1.5.5 Offer the woman a named midwife, who should take responsibility for and provide the majority of her antenatal care.

Training for healthcare staff

1.5.6 Commissioners of healthcare services and social care services should consider commissioning joint training for health and social care professionals to facilitate greater understanding between the two agencies of each other's roles, and enable healthcare professionals to inform and reassure women who are apprehensive about the involvement of social services.

1.5.7 Healthcare professionals need to be alert to features suggesting domestic abuse and offer women the opportunity to disclose it in an environment in which the woman feels secure. Healthcare professionals should be given training on the care of women known or suspected to be experiencing domestic abuse that includes:

  • local protocols

  • local resources for both the woman and the healthcare professional

  • features suggesting domestic abuse

  • how to discuss domestic abuse with women experiencing it

  • how to respond to disclosure of domestic abuse.

Information and support for women

1.5.8 Tell the woman that the information she discloses will be kept in a confidential record and will not be included in her hand-held record.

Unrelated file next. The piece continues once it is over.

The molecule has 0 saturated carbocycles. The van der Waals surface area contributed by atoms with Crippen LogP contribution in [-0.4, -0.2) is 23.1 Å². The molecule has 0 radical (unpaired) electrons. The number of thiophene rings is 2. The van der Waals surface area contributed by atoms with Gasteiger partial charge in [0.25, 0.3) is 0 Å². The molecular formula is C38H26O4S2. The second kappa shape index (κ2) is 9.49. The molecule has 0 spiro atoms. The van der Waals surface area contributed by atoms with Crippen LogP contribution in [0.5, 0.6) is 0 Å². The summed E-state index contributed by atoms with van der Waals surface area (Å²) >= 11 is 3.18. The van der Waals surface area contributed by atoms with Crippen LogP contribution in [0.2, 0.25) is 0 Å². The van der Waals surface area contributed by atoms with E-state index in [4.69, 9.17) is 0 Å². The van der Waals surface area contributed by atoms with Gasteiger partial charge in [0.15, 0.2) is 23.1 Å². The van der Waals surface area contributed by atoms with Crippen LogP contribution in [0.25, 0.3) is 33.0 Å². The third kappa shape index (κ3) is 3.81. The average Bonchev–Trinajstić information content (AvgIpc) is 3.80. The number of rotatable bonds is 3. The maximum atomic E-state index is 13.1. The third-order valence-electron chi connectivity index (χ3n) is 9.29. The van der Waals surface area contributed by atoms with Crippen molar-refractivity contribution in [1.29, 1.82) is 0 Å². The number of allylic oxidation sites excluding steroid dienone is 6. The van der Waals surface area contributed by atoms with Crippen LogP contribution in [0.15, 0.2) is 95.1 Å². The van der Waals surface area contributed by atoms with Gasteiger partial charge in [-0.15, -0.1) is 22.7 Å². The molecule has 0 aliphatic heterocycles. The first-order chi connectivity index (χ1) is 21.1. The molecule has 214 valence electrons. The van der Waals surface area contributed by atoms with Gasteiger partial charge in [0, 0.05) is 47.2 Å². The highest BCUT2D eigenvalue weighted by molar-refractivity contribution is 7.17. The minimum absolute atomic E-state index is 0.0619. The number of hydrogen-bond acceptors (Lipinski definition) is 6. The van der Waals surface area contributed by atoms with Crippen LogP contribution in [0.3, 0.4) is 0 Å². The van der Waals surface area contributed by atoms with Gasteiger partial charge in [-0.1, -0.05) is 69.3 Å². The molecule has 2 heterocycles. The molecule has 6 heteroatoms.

1.5.9 Offer the woman information about other agencies, including third-sector agencies, which provide support for women who experience domestic abuse.

1.5.10 Give the woman a credit card-sized information card that includes local and national helpline numbers.

1.5.11 Consider offering the woman referral to a domestic abuse support worker.

More information

You can also see this guideline in the NICE Pathway on pregnancy and complex social factors.

To find out what NICE has said on topics related to this guideline, see our web pages on:

fertility, pregnancy and childbirth
vulnerable groups
mental health and behavioural conditions
injuries, accidents and wounds
medicines management: general and other
community engagement
smoking and tobacco

See also the evidence reviews and information about how the guideline was developed, including details of the committee.



[6] Examples of complex social factors in pregnancy include: poverty; homelessness; substance misuse; recent arrival as a migrant; asylum seeker or refugee status; difficulty speaking or understanding English; age under 20; domestic abuse. Complex social factors may vary, both in type and prevalence, across different local populations.

[7] See 'Antenatal care' (NICE clinical guideline 62).

[8] Significant morbidity is morbidity that has a lasting impact on either the woman or the child.

[11] See Department of Health and Maternity Action.

  • National Institute for Health and Care Excellence (NICE)